One study in Journal of Clinical Sleep Medicine concluded that a person who takes 400 mg of caffeine 0 – 6 hours before sleep is likely to suffer from sleep disruption. They are less likely to go in a state of deep sleep or get proper rest. This can have negative mental effects to the human body during the time they are awake.

Even after the effects of coffee have worn off, it might be difficult to get the amount of sleep you need. That is because you missed the optimal time for melatonin production. You will have a lot easier time falling asleep and staying asleep if you can squeeze your bedtime inside this timeframe. But if you skip it because you have been relying on coffee to stay up, you can find it more difficult to go to sleep later. The following day, even with coffee, you will feel even more exhausted due to the sleep debt you accumulated the night before. This is why you might feel sleepy even after drinking coffee.

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Coffee’s Diuretic Effect

Coffee's Diuretic Effect

As a diuretic, caffeine causes you to urinate more often. Caffeine may cause dehydration due to increased sweating, which may explain why some people report feeling sleepy after consuming it. Weariness is a typical sign of dehydration. Caffeine causes increased urination because it increases blood flow to the kidneys and blocks the reabsorption of salt, magnesium, and calcium.

There is some evidence that coffee may help get the bladder to contract and release its contents. However, this conclusion is not shared by other scientific communities regarding caffeine. One systematic review indicated that taking up to 400 milligrams of caffeine daily (about the equivalent of four cups of coffee) did not lead to dehydration.

However, excessive caffeine use might lead to loss of body fluids. In one study by BioMed Research International, subjects ingested 4 milligrams of caffeine for every pound of body weight. The volume of their urine rose by around 14 ounces in comparison to those who were given a placebo. If you have gone a few days without coffee, you may be more sensitive to its drying effects. This is why coffee makes you sleepy instead of wide awake.

However, the impact may not last forever. The use of caffeinated beverages such as coffee, tea, energy drinks, and soft drinks may also contribute to weariness since people who consume these beverages are less likely to drink water throughout the day.

Caffeine Tolerance

Development of Caffeine Tolerance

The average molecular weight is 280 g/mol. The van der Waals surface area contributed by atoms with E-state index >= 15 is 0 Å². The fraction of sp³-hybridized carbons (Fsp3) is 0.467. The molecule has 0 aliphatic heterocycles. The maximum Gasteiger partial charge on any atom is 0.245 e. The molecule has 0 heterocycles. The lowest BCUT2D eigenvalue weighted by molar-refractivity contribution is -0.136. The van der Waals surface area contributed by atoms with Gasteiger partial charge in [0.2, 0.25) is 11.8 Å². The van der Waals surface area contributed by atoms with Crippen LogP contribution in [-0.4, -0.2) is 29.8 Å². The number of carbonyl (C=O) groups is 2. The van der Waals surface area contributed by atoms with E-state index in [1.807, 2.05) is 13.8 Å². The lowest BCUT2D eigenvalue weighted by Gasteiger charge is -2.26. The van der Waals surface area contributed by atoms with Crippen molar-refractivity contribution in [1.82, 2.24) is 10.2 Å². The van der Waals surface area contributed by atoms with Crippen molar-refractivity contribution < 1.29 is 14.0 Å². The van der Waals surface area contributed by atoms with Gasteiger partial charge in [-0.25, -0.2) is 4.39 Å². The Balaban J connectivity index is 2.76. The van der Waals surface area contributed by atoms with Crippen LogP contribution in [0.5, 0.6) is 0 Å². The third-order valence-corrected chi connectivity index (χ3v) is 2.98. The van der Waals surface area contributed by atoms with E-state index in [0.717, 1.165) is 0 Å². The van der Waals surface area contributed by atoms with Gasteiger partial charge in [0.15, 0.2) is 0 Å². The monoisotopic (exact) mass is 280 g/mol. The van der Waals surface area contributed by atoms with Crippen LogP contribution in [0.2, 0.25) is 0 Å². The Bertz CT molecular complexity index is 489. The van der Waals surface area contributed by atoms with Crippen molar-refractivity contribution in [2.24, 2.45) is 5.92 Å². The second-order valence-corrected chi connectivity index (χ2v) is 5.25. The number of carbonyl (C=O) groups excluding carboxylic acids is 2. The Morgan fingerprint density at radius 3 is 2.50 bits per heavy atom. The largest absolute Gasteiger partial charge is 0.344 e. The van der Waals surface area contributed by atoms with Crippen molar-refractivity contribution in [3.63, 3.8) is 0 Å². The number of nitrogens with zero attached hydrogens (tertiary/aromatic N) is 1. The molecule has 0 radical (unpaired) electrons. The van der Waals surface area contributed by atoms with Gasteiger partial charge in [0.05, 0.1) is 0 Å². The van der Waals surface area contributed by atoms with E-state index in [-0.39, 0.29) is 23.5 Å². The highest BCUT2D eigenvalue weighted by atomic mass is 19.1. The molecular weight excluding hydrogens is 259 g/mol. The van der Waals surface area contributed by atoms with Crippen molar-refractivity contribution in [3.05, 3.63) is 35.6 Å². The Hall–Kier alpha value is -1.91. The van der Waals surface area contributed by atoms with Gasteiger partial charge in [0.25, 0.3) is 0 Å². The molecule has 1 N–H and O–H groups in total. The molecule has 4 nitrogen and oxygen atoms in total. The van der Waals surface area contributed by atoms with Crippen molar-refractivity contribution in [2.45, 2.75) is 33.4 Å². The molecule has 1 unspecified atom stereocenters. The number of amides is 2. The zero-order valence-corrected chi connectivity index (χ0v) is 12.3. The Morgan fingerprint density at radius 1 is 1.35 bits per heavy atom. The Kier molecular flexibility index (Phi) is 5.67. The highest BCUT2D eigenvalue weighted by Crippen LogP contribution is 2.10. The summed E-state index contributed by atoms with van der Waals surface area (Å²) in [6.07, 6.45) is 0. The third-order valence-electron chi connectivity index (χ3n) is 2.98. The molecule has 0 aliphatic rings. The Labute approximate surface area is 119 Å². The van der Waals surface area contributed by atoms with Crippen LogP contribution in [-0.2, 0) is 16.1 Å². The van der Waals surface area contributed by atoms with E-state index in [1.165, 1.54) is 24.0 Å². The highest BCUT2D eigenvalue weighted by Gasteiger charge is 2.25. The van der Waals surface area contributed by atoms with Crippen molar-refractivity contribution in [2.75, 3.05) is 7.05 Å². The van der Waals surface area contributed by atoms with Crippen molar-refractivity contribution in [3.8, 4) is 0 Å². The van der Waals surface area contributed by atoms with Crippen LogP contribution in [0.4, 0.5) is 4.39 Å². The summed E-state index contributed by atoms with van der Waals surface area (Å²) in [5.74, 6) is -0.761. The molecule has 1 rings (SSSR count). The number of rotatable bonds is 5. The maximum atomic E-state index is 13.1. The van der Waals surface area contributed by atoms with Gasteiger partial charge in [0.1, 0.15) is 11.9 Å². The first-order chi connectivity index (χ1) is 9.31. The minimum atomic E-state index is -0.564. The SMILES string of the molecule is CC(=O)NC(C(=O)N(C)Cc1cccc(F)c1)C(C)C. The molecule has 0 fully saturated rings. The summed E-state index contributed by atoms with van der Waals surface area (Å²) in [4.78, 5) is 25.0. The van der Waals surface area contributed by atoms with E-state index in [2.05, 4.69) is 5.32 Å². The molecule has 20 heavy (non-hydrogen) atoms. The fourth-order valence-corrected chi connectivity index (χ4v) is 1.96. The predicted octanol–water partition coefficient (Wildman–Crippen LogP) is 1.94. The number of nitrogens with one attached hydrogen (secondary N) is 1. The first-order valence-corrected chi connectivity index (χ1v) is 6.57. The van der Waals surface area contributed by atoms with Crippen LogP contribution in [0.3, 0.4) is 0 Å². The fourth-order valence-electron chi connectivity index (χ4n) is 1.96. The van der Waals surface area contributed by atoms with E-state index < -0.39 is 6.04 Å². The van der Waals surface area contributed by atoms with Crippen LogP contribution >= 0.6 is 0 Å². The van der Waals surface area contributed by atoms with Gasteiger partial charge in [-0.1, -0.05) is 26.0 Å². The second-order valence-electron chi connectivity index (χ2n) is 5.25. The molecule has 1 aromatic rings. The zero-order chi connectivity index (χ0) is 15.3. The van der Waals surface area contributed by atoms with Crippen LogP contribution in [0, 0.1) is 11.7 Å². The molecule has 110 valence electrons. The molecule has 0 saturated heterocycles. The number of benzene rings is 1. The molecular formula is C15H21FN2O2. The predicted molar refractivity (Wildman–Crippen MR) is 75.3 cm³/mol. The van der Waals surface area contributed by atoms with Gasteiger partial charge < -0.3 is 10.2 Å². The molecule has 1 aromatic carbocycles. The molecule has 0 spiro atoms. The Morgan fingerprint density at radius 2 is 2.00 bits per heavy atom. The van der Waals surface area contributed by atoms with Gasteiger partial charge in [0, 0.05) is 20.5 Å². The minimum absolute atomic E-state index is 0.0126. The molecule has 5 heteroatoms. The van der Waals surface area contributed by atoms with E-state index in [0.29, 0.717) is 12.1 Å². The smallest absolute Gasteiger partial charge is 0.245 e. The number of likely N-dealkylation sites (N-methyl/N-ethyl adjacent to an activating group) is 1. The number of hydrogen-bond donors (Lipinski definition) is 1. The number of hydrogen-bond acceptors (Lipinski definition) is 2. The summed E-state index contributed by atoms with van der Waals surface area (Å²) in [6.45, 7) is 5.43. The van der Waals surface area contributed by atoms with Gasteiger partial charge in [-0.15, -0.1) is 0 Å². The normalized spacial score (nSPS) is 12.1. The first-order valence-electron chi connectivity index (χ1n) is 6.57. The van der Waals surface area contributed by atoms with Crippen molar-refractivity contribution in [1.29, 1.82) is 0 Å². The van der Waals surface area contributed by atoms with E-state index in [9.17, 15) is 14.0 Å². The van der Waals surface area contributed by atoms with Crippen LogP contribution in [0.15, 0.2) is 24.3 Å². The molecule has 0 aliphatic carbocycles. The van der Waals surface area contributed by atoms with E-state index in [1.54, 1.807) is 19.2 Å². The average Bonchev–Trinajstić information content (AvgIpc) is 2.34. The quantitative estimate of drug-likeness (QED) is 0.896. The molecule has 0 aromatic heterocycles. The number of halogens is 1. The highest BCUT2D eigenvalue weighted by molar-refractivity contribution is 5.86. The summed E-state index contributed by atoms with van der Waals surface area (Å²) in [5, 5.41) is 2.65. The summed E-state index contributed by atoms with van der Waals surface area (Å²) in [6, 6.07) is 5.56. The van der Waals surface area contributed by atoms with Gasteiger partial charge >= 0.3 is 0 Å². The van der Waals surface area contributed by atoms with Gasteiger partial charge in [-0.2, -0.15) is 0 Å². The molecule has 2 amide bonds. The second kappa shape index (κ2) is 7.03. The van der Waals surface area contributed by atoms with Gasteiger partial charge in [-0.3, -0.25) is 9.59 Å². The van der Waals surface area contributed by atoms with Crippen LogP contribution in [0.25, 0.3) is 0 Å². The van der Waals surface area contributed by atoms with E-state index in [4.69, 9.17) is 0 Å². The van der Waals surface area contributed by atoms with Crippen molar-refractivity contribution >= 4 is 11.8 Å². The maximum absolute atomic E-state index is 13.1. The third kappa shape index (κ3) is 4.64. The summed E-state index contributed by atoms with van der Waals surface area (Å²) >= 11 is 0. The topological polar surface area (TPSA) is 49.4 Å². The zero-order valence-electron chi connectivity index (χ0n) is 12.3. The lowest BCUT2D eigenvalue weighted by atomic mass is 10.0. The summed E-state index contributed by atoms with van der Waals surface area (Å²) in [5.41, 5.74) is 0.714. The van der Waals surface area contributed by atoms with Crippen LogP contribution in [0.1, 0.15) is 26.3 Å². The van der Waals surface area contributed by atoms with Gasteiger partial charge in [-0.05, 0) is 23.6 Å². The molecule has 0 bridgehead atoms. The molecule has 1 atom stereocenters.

Although caffeine probably is not causing fatigue, it may no longer be providing the same level of alertness it once did. That is because tolerance may build up in the body, as confirmed in a study by researchers in Switzerland. This means that increasing doses will no longer provide the desired stimulating effects. Caffeine is used to conceal the symptoms of sleep debt or even simply general adenosine piling up during the day, but now you may start experiencing them if you do not increase your caffeine intake.

However, this is a dangerous slope. Caffeine is a common solution for people who are not getting enough sleep, but if you start drinking more of it to simulate the effects of coffee, there are going to be further problems. For example, you may find it difficult to fall asleep at night, fail to get enough sleep and wake up even more exhausted than before.

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Natural Energy Dip

Natural energy dip

Our energy levels change throughout the day as a result of our circadian rhythm, a 24-hour internal body clock. The ups and downs in our energy levels will occur regardless of whether or not we are sleep deprived. When it comes to energy, the afternoon is a particularly low point. Even those of us who are completely caught up in sleep may feel a little more sluggish and low on energy during this time. Those with significant sleep debt will feel it more acutely and for a longer period.

We do not see the connection between coffee and the situation at hand. Well, you may be feeling fatigued as a result of this drop in energy even if you have lately had a caffeinated drink.

Withdrawal Symptoms

Withdrawl of Coffee. Reason of why does coffee make you sleepy

Although it may seem contradictory to experience withdrawal symptoms while still taking coffee, studies have shown that this is possible. One research indicated that participants who regularly used 300 milligrams of caffeine had withdrawal symptoms when they decreased their intake to 200 milligrams or less.

Although 100 milligrams of caffeine may seem like a lot, it is around the amount of caffeine found in an average 8-ounce cup of coffee. If you are accustomed to drinking four cups of coffee daily, cutting down to three could leave you feeling exhausted, but it is the withdrawal symptoms, not the coffee, that are to blame. These symptoms may appear anywhere from 12 hours to a full day after your last cup of coffee, depending on your sensitivity to caffeine.